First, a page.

§ 200.344

Project closeout guidance was revised in August 2020 to increase the number of days for recipients to submit closeout reports and liquidate all financial obligations from 90 days to 120 days. This change takes into consideration the challenges faced by pass-through entities with respect to awards that contain a large number of subawards. These recipients must reconcile subawards and submit final reports to Federal awarding agencies within the same 90 day period. Recognizing the need for pass-through entities to receive timely reports from subrecipients to report back to Federal awarding agencies, OMB will continue to require subrecipients to submit their reports to the pass-through entity within 90 days. The intent of this change is to support financial reconciliation, help ease the burden associated with submitting reports for closeout, and promote improved accuracy.  Specific directions include:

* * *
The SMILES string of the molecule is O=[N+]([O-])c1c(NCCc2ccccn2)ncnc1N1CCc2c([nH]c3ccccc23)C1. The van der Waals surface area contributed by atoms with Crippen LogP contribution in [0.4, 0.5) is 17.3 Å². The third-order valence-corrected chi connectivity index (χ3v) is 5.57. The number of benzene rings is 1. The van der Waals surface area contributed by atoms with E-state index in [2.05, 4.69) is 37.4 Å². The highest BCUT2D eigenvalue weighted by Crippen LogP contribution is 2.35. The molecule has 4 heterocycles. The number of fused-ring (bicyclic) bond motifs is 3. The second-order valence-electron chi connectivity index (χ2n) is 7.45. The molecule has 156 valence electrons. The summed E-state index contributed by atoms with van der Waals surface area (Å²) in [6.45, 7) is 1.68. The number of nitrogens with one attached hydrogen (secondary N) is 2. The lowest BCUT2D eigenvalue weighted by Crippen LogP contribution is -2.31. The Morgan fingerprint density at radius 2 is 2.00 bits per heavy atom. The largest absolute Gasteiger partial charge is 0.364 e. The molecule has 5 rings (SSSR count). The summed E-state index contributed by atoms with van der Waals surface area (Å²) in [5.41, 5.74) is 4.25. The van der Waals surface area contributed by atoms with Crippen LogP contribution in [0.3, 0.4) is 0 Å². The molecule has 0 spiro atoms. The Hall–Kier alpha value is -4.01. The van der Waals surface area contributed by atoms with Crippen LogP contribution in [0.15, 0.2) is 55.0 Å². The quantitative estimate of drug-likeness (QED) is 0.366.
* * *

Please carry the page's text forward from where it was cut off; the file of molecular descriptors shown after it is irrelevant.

• The recipient must submit, no later than 120 calendar days after the end date of the period of performance, all financial, performance, and other reports as required by the terms and conditions of the Federal award. A subrecipient must submit to the pass-through entity, no later than 90 calendar days (or an earlier date as agreed upon by the pass-through entity and subrecipient) after the end date of the period of performance, all financial, performance, and other reports as required by the terms and conditions of the Federal award. The Federal awarding agency or pass-through entity may approve extensions when requested and justified by the non-Federal entity, as applicable.